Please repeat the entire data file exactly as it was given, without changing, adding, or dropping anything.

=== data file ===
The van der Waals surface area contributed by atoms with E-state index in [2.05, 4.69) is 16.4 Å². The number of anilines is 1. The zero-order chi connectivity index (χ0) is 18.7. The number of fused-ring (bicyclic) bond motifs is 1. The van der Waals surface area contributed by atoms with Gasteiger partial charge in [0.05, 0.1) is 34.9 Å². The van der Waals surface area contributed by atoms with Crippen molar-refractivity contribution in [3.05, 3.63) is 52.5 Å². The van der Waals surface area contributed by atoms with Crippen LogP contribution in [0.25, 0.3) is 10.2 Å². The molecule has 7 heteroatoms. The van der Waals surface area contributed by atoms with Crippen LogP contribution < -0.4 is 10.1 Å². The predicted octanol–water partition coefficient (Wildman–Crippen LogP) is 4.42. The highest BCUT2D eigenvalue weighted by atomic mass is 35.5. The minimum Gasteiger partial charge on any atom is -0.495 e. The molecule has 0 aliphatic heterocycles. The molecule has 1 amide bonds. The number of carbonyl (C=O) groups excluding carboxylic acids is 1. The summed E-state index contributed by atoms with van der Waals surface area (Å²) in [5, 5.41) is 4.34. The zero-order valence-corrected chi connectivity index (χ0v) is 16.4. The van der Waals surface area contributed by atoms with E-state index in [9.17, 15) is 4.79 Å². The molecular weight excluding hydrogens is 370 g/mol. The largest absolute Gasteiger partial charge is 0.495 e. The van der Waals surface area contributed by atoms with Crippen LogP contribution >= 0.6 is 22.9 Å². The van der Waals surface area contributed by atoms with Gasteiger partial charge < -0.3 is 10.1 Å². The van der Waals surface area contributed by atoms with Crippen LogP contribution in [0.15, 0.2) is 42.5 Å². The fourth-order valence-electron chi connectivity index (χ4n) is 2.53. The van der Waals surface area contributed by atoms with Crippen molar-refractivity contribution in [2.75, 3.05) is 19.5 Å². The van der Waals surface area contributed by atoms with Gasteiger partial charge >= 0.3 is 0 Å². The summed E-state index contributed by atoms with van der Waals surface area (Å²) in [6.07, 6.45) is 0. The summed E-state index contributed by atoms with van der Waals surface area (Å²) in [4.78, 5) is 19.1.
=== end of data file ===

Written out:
The van der Waals surface area contributed by atoms with E-state index in [2.05, 4.69) is 16.4 Å². The number of anilines is 1. The zero-order chi connectivity index (χ0) is 18.7. The number of fused-ring (bicyclic) bond motifs is 1. The van der Waals surface area contributed by atoms with Gasteiger partial charge in [0.05, 0.1) is 34.9 Å². The van der Waals surface area contributed by atoms with Crippen molar-refractivity contribution in [3.05, 3.63) is 52.5 Å². The van der Waals surface area contributed by atoms with Crippen LogP contribution in [0.25, 0.3) is 10.2 Å². The molecule has 7 heteroatoms. The van der Waals surface area contributed by atoms with Crippen LogP contribution < -0.4 is 10.1 Å². The predicted octanol–water partition coefficient (Wildman–Crippen LogP) is 4.42. The highest BCUT2D eigenvalue weighted by atomic mass is 35.5. The minimum Gasteiger partial charge on any atom is -0.495 e. The molecule has 0 aliphatic heterocycles. The molecule has 1 amide bonds. The number of carbonyl (C=O) groups excluding carboxylic acids is 1. The summed E-state index contributed by atoms with van der Waals surface area (Å²) in [5, 5.41) is 4.34. The zero-order valence-corrected chi connectivity index (χ0v) is 16.4. The van der Waals surface area contributed by atoms with E-state index in [9.17, 15) is 4.79 Å². The molecular weight excluding hydrogens is 370 g/mol. The largest absolute Gasteiger partial charge is 0.495 e. The van der Waals surface area contributed by atoms with Crippen LogP contribution >= 0.6 is 22.9 Å². The van der Waals surface area contributed by atoms with Gasteiger partial charge < -0.3 is 10.1 Å². The van der Waals surface area contributed by atoms with Crippen LogP contribution in [0.15, 0.2) is 42.5 Å². The fourth-order valence-electron chi connectivity index (χ4n) is 2.53. The van der Waals surface area contributed by atoms with Crippen molar-refractivity contribution in [2.75, 3.05) is 19.5 Å². The van der Waals surface area contributed by atoms with Gasteiger partial charge >= 0.3 is 0 Å². The summed E-state index contributed by atoms with van der Waals surface area (Å²) in [6.07, 6.45) is 0. The summed E-state index contributed by atoms with van der Waals surface area (Å²) in [4.78, 5) is 19.1.